Yes, there is. To understand how and why the credit bureaus profit from bad credit, we need to explain some things.
First off, it is important to understand that the credit bureaus are in the DATA BUSINESS. They collect and sell data. "Data" is their product.
And if data is their product, who are their customers? The bureaus are for-profit companies, so they have to be selling their product to someone to stay in business.
Who do they sell it to?
They sell it to banks and lenders.
So banks, then, are the customers of the credit bureaus. In particular, banks who offer credit cards, car loans, mortgages, and more, buy data from the credit bureaus in order to market their own products to consumers.
So credit bureaus collect data and sell it to banks.
Like any business, they want to focus on the products that are in the greatest demand in their market. In other words, their focus needs to be on the data that their customers want most. This leads us to the next question, which is:
What kind of data are the banks after?
Put yourself in the shoes of a bank that offers high interest loans loans for a moment and think about this scenario. You want to sell a loan to someone. Two potential customers walk into your bank.
One is a consumer with good credit, who has access to a lot of credit cards and can pretty much get a loan for anything he wants, anytime he wants.
The other is a consumer with bad credit. His credit took a dive when he lost his job a while back. He’s been struggling to pay this bill and that, and to put food on the table for his family. It’s more difficult for him to get loans because his credit is shot, and since his credit cards are all charged off, he doesn’t have any available credit to speak of.
Which of these consumers do you think is more likely to want or need a loan from the bank?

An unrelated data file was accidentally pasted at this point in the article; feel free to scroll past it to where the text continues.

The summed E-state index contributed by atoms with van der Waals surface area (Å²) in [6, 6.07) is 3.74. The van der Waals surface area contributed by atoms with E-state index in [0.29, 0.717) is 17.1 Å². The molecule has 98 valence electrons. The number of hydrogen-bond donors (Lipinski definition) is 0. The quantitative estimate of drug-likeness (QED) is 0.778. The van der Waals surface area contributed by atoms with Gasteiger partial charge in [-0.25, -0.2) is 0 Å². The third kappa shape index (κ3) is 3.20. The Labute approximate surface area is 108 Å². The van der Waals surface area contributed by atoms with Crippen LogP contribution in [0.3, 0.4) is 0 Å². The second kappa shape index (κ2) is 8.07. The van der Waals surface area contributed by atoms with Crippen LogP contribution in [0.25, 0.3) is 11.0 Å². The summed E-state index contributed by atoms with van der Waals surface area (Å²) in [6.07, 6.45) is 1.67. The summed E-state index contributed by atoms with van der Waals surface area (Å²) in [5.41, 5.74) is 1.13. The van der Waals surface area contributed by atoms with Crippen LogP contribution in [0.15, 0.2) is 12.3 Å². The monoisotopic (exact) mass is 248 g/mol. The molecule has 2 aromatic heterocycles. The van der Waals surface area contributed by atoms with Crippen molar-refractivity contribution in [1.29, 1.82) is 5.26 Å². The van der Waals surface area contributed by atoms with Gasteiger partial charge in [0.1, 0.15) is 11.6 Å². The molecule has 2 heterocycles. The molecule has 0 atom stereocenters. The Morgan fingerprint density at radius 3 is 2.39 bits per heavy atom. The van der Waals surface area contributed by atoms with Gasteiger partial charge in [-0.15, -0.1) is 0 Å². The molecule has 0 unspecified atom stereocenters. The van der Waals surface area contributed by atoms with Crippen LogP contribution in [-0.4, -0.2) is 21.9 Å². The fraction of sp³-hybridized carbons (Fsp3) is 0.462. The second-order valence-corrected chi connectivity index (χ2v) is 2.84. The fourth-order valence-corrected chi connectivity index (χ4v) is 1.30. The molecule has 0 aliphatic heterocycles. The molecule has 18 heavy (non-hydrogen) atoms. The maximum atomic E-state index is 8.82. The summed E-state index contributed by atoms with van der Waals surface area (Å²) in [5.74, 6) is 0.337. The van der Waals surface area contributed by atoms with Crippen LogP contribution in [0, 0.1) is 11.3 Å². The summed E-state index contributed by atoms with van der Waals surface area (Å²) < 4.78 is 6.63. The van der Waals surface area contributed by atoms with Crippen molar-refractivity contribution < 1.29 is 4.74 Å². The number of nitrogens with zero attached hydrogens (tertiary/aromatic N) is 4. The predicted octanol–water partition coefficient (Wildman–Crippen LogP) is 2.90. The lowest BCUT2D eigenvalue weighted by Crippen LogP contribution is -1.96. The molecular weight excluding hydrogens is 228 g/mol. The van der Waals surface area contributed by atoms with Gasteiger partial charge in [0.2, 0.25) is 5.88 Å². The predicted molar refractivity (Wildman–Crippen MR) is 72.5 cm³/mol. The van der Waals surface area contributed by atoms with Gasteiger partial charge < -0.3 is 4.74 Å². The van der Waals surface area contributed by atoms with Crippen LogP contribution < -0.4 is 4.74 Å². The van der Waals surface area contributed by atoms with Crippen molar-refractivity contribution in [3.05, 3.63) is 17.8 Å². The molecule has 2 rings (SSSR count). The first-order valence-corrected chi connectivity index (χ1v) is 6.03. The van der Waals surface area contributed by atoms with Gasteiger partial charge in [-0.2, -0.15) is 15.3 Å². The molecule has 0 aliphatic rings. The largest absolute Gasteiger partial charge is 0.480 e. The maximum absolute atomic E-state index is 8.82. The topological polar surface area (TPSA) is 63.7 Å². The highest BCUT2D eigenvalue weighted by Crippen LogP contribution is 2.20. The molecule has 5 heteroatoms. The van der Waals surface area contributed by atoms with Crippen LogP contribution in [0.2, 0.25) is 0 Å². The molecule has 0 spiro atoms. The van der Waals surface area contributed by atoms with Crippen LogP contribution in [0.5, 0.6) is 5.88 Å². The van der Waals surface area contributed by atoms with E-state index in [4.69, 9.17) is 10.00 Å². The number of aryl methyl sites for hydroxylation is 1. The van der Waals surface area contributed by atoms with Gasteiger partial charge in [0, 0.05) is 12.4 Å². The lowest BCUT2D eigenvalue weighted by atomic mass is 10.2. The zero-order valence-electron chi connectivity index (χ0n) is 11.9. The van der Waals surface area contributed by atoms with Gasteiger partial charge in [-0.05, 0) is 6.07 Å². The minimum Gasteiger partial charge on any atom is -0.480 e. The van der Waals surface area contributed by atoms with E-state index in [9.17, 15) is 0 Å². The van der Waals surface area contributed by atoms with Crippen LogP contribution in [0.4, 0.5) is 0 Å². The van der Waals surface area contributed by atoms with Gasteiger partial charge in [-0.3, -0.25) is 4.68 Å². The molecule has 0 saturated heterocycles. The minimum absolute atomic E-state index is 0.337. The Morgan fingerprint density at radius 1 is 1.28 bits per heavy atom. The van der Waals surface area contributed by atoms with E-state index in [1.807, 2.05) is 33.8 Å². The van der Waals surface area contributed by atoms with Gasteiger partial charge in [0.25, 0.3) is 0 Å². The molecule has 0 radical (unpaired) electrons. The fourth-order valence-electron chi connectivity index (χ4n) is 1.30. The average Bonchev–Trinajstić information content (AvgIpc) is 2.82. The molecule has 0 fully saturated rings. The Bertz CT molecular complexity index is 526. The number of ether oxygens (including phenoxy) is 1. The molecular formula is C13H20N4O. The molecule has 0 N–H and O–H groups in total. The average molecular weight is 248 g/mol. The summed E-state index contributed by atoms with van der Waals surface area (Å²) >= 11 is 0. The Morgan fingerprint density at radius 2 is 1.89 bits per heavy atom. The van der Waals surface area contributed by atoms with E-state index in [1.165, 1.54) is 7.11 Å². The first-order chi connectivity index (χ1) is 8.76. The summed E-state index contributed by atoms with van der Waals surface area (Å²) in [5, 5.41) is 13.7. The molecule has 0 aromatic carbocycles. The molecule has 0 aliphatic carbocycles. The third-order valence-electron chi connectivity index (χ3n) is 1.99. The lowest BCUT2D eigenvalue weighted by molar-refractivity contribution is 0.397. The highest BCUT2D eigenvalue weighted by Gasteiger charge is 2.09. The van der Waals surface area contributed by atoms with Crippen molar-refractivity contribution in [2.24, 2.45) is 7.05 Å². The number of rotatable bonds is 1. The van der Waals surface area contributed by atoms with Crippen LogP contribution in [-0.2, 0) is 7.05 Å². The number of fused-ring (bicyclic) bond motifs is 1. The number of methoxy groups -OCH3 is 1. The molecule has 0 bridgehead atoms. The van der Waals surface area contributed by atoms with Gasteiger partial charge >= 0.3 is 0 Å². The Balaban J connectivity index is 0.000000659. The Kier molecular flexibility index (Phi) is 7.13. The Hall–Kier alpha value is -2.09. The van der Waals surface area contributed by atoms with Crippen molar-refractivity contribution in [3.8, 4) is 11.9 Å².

The second, of course. The first consumer isn’t in need like the second consumer is. The first consumer can get a loan anywhere; why would they want to get one here?
But the second consumer is in desperate need of anyone who will loan them the money they need to get by and (hopefully) get back on their feet. Since they are likely struggling, and likely don’t have a lot of loan options available to them, they are more likely to be in a position to need the loan from the bank. (In other words, they’re an easy sell.)
And what makes it even better for the bank is that a loan for consumer number 2 is a lot more profitable than a loan for consumer number 1, because the consumer with bad credit will have a much higher interest rate.
It is for this reason that certain banks, credit card companies, and "sub-prime" lenders want to offer their "sub-prime" products to consumers with bad credit. It is why they go to the credit bureaus to purchase "bad credit" (or sub-prime) data in order to market their products to consumers who desperately need or want them.
And it is this fact that makes "bad credit" very profitable for the credit bureaus. Since sub-prime data is in high demand, they can charge premium prices for it.
This also means that once your credit is less than perfect, the credit bureau has very little monetary motivation to do anything about correcting problems that would result in an increase in your credit score. This is probably why it can be so difficult to get the bureaus to respond to disputes in the appropriate manner, and it’s probably why they have designed their whole system as a "guilty until proven innocent" system in which even if you CAN prove that you are innocent, it can be very difficult to get the bureaus to comply with the law and to get incorrect negative information corrected or removed.
The cards are stacked against consumers, which is why getting credit repair help and support from qualified resources is an important step in the credit repair process. The Credit Repair Intelligence System offers both cutting edge credit repair information, along with the help and support that consumers need to repair their credit.